Vitamin D Could Explain Why Autism Is Three Times More Common in Boys

A deficiency in vitamin D on the mother’s side could explain why autism spectrum disorder is three times more common in boys, say Queensland Brain Institute researchers.

In their latest study, Professor Darryl Eyles and Dr. Asad Ali found vitamin D deficiency during pregnancy caused an increase in testosterone in the developing brain of male rats.

Increase in testosterone in the brain 

“The biological cause of autism spectrum disorder (ASD) is unknown but we have shown that one of the many risk factors—low vitamin D in mothers—causes an increase in testosterone in the brain of the male fetuses, as well as the maternal blood and amniotic fluid,” Professor Eyles said.

“In addition to its role in calcium absorption, vitamin D is crucial to many developmental processes.

“Our research also showed that in vitamin D-deficient male fetuses, an enzyme which breaks down testosterone was silenced and could be contributing to the presence of high testosterone levels.”

Vitamin D is critical in brain development

Professor Eyles’ previous research has shown that vitamin D plays a critical role in brain development and that giving vitamin D supplements to mice during pregnancy completely prevented autism-like traits in their offspring.

Co-author Dr. Ali said that excessive exposure of the developing brain to sex hormones like testosterone was thought to be an underlying cause of ASD, but the reasons remained unclear.

“Vitamin D is involved in pathways controlling many sex hormones,” Dr. Ali said.

“When the rat mothers were fed a low vitamin D diet, it caused male fetal brains to have high levels of exposure to testosterone.”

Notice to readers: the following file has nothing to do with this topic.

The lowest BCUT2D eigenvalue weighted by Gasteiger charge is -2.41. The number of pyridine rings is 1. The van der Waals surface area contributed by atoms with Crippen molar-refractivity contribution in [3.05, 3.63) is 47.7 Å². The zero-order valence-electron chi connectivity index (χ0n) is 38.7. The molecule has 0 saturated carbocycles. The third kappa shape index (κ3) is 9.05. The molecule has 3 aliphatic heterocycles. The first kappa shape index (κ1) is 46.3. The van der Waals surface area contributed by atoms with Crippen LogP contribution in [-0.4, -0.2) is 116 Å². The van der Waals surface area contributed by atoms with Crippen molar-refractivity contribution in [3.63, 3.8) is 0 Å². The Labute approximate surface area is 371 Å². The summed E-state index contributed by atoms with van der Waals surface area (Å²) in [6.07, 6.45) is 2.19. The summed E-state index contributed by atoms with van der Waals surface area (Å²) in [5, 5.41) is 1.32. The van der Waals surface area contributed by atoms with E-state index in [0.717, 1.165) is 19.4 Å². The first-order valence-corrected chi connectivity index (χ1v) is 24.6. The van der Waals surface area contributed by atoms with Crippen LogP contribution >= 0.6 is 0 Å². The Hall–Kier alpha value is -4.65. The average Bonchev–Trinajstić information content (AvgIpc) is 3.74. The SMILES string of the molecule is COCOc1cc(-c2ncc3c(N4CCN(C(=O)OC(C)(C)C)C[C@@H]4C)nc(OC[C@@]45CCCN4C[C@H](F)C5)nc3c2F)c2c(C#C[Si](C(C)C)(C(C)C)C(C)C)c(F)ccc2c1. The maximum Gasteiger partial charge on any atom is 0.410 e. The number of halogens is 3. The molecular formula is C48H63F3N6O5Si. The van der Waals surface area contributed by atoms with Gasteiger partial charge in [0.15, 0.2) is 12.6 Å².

Time to study more risk factors for ASD

Professor Eyles said the study was the first to show that a known risk factor for ASD alters testosterone in both the fetal brain and the mother’s blood — one possible contributor to why ASD is more prevalent in males.

“We have only studied one risk factor for ASD — vitamin D deficiency during development — our next step is to look at other possible risk factors, such as maternal stress and hypoxia – lack of oxygen – and see if they have the same effect,” he said.

Reference: “Developmental vitamin D deficiency increases foetal exposure to testosterone” by Asad Amanat Ali, Xiaoying Cui, Renata Aparecida Nedel Pertile, Xiang Li, Gregory Medley, Suzanne Adele Alexander, Andrew J. O. Whitehouse, John Joseph McGrath and Darryl Walter Eyles, 10 December 2020, Molecular Autism.
DOI: 10.1186/s13229-020-00399-2

This research is published in Molecular Autism and was a collaboration with The University of Western Australia’s Dr Andrew Whitehouse and funded by the National Health and Medical Research Council Australia and Queensland Centre for Mental Health Research.

Autism Spectrum DisorderNeuroscienceNutritionPopularUniversity of QueenslandVitamins
Comments ( 12 )
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  • Richard Turner

    If this is correct, there should be a seasonal variation in the incidence of births of autistic males. Expectant mothers exposed to lower levels of sunlight during pregnancy at the developmental stage when D deficiency has the most impact on their male babies would be more likely to give birth to an autistic baby. Is there a seasonal variation in the births of autistic males?